No one argued against that.
It was common sense that anything taken too far would be problematic.
These girls knew that all too well, though their standings and reason might differ.
“In other words, you don’t care what the initial motives were. The only thing that matters is that right now religion and gods are being used to control and provide relief to people,” Frire said.
“And since the Earthlings already possessed the concept of gods, it was better to have a religious system than not,” Myuhi said.
“That’s how it is, but… My opinion is actually more negative. We can’t get rid of it, so we might as well make the most out of it. It’s already so rooted in our culture that trying to deny it would just cause more bloodshed. It’s really troublesome,” Shinichi lamented and laughed.
Should the humans be pitied for going through so much just to have their gods and religion to cling to?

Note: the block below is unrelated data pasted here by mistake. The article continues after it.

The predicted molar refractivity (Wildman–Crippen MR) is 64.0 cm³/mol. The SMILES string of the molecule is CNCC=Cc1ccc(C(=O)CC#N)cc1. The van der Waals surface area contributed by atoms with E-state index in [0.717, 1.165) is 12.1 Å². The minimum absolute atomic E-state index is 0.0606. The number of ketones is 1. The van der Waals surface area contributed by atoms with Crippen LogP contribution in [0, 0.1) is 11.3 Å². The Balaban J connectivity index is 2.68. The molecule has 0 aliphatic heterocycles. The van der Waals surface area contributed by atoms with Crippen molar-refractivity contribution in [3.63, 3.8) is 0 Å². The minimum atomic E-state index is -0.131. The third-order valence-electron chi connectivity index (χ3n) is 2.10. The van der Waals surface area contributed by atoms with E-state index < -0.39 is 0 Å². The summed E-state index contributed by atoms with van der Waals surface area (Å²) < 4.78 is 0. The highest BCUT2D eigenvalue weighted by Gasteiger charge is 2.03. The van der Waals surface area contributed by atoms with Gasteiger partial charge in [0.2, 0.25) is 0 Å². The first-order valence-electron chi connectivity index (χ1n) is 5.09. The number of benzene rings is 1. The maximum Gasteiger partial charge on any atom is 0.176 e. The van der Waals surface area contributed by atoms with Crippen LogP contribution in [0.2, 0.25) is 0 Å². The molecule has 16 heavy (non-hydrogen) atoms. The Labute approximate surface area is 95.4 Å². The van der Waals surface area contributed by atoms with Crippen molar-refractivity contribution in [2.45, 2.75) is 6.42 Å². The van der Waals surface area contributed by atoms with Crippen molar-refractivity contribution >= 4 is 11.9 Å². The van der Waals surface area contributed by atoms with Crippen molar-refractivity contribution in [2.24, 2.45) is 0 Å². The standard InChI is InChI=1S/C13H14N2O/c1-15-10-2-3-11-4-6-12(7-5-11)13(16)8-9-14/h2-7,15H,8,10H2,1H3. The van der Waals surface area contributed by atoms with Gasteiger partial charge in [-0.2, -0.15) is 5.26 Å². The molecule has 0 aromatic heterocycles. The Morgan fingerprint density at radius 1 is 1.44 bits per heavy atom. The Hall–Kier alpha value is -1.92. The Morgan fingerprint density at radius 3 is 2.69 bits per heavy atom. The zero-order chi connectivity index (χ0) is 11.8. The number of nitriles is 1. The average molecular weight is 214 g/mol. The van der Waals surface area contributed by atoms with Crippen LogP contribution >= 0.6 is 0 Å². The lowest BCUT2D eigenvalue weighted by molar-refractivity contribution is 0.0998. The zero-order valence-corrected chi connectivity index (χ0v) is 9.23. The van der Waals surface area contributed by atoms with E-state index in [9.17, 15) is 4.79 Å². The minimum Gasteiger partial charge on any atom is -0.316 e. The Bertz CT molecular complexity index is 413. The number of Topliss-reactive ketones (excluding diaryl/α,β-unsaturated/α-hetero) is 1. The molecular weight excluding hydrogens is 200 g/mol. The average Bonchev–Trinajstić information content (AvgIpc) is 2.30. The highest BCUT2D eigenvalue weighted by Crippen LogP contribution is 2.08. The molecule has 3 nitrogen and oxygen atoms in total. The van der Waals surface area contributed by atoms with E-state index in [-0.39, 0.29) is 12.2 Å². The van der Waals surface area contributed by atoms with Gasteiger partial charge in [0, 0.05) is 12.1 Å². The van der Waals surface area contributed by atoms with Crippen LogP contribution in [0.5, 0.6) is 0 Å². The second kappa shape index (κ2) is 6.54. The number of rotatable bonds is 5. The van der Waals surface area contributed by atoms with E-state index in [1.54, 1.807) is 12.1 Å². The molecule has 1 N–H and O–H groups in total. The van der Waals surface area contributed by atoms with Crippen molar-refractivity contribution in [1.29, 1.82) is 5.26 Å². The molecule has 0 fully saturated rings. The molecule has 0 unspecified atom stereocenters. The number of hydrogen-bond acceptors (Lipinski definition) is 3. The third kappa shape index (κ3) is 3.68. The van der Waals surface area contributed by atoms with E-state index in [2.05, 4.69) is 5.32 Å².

Should those who would take up arms to fight for their beliefs be scorned?
“If it can’t be eliminated and has a certain value, does that mean that religious wars are, at best, a necessary evil?” Myuhi asked.
Even though religion and gods could cause wars, they have become too ingrained to be removed, so their merits could only be acknowledged, and their demerits be tolerated.
Shinichi shook his head.
“I don’t think that’s exactly correct. Religion might be used to justify, but it’s hard to believe that it’s the cause itself. Odds are that when such wars break out, a war would have broken out anyway. Religion itself isn’t evil. What’s evil are the people that can use it as a reason to hurt others or make others hurt others. And those that can’t accept other viewpoints would eventually take another person’s life no matter how just their teachings are.”
But that was no longer a problem of religion, but a problem of a person’s disposition.
On a national scale, that would be a politician taking advantage of religion.
On an individual scale, that would be a person’s problems going out of control.